By Guy Page
A plan by the Biden administration to give the Internal Revenue Service audit power over all transactions of $600 or more is being reviewed by the Scott administration and state banking and credit union leaders for its impact on the Vermont economy, Dept. of Regulation Commissioner Michael Pieciak said at today’s press conference.
According to Americans for Tax Reform, President Biden has proposed creating a new comprehensive financial account information reporting regime which would force the disclosure of any business or personal account that exceeds $600. Not only would this include the bank, loan, and investment accounts of virtually every individual and business, but it would also include third-party providers like Venmo, CashApp, and PayPal.
“The goal of the legislation is to get increased tax compliance,” Pieciak said in response to a question by Vermont Daily Chronicle. “In Vermont we have small community banks…we are worried about placing an additional burden on them.”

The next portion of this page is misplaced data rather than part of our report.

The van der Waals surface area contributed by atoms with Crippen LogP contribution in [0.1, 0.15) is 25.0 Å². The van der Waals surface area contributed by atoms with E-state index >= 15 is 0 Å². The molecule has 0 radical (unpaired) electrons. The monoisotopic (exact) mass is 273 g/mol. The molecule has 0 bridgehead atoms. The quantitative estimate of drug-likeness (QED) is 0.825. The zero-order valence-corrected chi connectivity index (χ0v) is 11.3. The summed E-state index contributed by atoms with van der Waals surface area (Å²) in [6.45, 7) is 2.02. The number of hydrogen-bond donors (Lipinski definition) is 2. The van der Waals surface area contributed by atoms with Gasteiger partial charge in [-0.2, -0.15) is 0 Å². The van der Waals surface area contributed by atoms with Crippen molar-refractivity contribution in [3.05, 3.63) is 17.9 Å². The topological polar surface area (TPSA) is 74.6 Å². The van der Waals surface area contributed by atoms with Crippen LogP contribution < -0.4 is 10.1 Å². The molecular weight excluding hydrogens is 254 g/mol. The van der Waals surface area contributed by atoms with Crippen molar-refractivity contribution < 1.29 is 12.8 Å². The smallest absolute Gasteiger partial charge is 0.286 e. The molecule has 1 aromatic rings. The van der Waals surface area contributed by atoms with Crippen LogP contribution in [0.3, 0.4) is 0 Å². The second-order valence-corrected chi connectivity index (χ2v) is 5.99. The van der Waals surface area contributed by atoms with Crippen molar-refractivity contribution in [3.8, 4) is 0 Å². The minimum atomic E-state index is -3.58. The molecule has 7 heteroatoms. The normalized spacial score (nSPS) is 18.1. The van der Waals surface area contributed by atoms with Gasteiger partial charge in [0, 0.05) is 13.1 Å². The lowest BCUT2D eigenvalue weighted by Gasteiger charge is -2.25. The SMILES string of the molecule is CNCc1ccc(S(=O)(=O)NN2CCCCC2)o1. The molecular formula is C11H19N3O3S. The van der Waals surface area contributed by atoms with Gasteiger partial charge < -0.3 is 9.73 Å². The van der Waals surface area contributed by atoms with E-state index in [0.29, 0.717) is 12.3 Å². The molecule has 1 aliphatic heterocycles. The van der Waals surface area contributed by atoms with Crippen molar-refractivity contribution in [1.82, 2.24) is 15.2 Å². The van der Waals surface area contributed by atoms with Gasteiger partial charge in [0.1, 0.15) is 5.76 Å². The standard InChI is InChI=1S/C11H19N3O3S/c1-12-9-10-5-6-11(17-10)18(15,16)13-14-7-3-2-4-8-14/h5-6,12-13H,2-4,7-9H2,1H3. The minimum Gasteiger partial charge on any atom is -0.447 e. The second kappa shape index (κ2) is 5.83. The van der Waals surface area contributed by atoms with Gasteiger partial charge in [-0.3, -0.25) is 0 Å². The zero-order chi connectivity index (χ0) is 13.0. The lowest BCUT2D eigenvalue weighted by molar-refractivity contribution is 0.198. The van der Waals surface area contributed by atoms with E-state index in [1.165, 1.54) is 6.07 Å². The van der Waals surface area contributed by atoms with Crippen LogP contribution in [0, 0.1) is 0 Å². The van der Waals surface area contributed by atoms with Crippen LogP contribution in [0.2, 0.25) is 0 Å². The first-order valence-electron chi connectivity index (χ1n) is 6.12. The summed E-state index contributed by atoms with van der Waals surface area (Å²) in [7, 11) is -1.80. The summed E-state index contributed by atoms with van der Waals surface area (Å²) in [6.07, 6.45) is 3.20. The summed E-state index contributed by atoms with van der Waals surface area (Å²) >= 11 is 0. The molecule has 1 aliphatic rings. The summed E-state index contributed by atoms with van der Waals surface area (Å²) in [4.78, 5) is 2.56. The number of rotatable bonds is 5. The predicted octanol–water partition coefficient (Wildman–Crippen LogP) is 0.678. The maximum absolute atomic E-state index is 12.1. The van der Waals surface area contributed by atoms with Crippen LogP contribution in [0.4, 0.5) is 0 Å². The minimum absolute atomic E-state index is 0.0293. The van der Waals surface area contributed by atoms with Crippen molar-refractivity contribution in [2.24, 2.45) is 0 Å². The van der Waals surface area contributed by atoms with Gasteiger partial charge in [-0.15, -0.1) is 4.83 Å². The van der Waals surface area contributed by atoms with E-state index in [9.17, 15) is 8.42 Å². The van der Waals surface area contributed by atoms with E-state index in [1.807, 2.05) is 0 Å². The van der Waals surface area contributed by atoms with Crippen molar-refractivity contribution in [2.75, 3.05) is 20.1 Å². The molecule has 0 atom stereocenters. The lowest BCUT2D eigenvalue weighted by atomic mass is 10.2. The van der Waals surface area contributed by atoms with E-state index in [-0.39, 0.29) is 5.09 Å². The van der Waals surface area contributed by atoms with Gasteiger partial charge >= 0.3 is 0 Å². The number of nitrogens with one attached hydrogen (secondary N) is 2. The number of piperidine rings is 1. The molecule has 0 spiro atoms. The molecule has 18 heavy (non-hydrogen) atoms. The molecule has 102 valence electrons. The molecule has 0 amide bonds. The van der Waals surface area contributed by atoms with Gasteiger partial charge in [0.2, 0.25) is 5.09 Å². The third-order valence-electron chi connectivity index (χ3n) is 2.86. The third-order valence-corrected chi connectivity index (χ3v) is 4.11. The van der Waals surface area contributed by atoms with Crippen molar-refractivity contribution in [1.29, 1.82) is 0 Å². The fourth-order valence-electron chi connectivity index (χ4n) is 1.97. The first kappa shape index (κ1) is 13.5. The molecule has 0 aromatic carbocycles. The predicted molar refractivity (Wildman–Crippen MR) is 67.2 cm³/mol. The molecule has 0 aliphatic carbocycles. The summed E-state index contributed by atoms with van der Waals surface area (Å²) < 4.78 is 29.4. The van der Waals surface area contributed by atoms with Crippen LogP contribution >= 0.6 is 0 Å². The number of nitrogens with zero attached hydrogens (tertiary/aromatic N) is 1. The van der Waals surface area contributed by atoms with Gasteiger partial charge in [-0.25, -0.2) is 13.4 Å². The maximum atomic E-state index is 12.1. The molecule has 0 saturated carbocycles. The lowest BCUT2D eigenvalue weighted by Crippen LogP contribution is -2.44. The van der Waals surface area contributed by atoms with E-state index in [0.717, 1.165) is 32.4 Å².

“The goal is laudable,” Pieciak said.
Under the Bank Secrecy Act, financial institutions are currently required to report transactions exceeding $10,000 or multiple transactions in aggregate of $10,000 in a single day. TIGTA examined 306 investigations undertaken by IRS-CI between 2012 and 2014 for violating this law, where a total of $55.3 million assets were seized, ATR said. During the audit, the sample size was narrowed to 278 investigations, as several did not meet the criterion for inclusion.
The IRS Criminal Investigation Division (IRS-CI) regularly violated taxpayers’ rights and skirted or ignored due process requirements when investigating taxpayers for allegedly violating the $10,000 currency transaction reporting requirements, according to a 2017 report by the Treasury Inspector General for Tax Administration (TIGTA). In addition, less than one in ten investigations uncovered violations of tax law, ATR said.